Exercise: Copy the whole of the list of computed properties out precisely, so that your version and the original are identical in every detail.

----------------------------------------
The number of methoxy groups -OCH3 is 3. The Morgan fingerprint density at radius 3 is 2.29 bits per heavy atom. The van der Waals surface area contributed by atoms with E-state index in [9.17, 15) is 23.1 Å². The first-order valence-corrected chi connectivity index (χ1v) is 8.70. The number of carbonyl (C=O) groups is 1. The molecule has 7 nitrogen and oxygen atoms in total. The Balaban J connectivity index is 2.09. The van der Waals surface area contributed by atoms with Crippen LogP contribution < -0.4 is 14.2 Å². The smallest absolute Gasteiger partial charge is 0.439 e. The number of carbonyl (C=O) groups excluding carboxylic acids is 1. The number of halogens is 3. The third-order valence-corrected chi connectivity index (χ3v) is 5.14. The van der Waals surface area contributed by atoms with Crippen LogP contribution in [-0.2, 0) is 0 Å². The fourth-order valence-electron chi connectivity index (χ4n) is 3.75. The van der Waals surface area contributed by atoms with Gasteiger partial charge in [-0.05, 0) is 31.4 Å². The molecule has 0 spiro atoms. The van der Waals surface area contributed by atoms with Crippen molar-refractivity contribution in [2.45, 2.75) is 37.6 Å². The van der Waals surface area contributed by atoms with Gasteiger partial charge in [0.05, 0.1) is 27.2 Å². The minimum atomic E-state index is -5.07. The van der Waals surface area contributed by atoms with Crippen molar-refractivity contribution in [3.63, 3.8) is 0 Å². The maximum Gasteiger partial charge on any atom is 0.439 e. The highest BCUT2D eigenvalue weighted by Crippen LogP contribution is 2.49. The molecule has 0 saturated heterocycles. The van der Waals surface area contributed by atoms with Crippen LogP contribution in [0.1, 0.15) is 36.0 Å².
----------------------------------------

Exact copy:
The number of methoxy groups -OCH3 is 3. The Morgan fingerprint density at radius 3 is 2.29 bits per heavy atom. The van der Waals surface area contributed by atoms with E-state index in [9.17, 15) is 23.1 Å². The first-order valence-corrected chi connectivity index (χ1v) is 8.70. The number of carbonyl (C=O) groups is 1. The molecule has 7 nitrogen and oxygen atoms in total. The Balaban J connectivity index is 2.09. The van der Waals surface area contributed by atoms with Crippen LogP contribution < -0.4 is 14.2 Å². The smallest absolute Gasteiger partial charge is 0.439 e. The number of carbonyl (C=O) groups excluding carboxylic acids is 1. The number of halogens is 3. The third-order valence-corrected chi connectivity index (χ3v) is 5.14. The van der Waals surface area contributed by atoms with Crippen LogP contribution in [-0.2, 0) is 0 Å². The fourth-order valence-electron chi connectivity index (χ4n) is 3.75. The van der Waals surface area contributed by atoms with Gasteiger partial charge in [-0.05, 0) is 31.4 Å². The molecule has 0 spiro atoms. The van der Waals surface area contributed by atoms with Crippen molar-refractivity contribution in [2.45, 2.75) is 37.6 Å². The van der Waals surface area contributed by atoms with Gasteiger partial charge in [0.05, 0.1) is 27.2 Å². The minimum atomic E-state index is -5.07. The van der Waals surface area contributed by atoms with Crippen molar-refractivity contribution in [3.63, 3.8) is 0 Å². The maximum Gasteiger partial charge on any atom is 0.439 e. The highest BCUT2D eigenvalue weighted by Crippen LogP contribution is 2.49. The molecule has 0 saturated heterocycles. The van der Waals surface area contributed by atoms with Crippen LogP contribution in [0.1, 0.15) is 36.0 Å².